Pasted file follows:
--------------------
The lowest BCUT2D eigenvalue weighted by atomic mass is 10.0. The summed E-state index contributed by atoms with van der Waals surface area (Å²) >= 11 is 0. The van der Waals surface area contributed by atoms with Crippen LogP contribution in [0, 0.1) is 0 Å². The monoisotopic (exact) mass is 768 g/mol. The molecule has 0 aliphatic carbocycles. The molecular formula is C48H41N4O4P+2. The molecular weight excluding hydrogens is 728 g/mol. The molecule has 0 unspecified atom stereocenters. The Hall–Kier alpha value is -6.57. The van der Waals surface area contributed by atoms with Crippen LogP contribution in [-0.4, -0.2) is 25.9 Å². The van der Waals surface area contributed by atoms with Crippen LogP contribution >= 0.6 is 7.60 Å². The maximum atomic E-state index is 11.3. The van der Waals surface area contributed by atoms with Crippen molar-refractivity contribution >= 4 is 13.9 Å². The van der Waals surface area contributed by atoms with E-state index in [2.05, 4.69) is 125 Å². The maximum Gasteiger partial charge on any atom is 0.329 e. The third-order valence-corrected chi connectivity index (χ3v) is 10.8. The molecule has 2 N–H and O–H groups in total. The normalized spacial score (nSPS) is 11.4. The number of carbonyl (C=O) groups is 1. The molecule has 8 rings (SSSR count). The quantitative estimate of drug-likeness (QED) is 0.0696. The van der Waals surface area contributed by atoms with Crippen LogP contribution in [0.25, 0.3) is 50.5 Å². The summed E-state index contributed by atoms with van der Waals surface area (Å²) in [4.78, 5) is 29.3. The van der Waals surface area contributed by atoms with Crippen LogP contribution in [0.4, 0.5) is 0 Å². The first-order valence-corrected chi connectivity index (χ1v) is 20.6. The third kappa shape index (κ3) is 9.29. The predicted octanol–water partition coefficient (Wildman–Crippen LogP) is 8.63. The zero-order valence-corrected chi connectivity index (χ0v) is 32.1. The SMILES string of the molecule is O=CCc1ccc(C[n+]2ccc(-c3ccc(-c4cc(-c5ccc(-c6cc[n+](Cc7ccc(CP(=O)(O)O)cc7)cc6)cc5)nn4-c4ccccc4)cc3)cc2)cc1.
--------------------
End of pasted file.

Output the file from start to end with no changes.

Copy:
The lowest BCUT2D eigenvalue weighted by atomic mass is 10.0. The summed E-state index contributed by atoms with van der Waals surface area (Å²) >= 11 is 0. The van der Waals surface area contributed by atoms with Crippen LogP contribution in [0, 0.1) is 0 Å². The monoisotopic (exact) mass is 768 g/mol. The molecule has 0 aliphatic carbocycles. The molecular formula is C48H41N4O4P+2. The molecular weight excluding hydrogens is 728 g/mol. The molecule has 0 unspecified atom stereocenters. The Hall–Kier alpha value is -6.57. The van der Waals surface area contributed by atoms with Crippen LogP contribution in [-0.4, -0.2) is 25.9 Å². The van der Waals surface area contributed by atoms with Crippen LogP contribution >= 0.6 is 7.60 Å². The maximum atomic E-state index is 11.3. The van der Waals surface area contributed by atoms with Crippen molar-refractivity contribution >= 4 is 13.9 Å². The van der Waals surface area contributed by atoms with E-state index in [2.05, 4.69) is 125 Å². The maximum Gasteiger partial charge on any atom is 0.329 e. The third-order valence-corrected chi connectivity index (χ3v) is 10.8. The molecule has 2 N–H and O–H groups in total. The normalized spacial score (nSPS) is 11.4. The number of carbonyl (C=O) groups is 1. The molecule has 8 rings (SSSR count). The quantitative estimate of drug-likeness (QED) is 0.0696. The van der Waals surface area contributed by atoms with Crippen LogP contribution in [0.25, 0.3) is 50.5 Å². The summed E-state index contributed by atoms with van der Waals surface area (Å²) in [4.78, 5) is 29.3. The van der Waals surface area contributed by atoms with Crippen LogP contribution in [0.4, 0.5) is 0 Å². The first-order valence-corrected chi connectivity index (χ1v) is 20.6. The third kappa shape index (κ3) is 9.29. The predicted octanol–water partition coefficient (Wildman–Crippen LogP) is 8.63. The zero-order valence-corrected chi connectivity index (χ0v) is 32.1. The SMILES string of the molecule is O=CCc1ccc(C[n+]2ccc(-c3ccc(-c4cc(-c5ccc(-c6cc[n+](Cc7ccc(CP(=O)(O)O)cc7)cc6)cc5)nn4-c4ccccc4)cc3)cc2)cc1.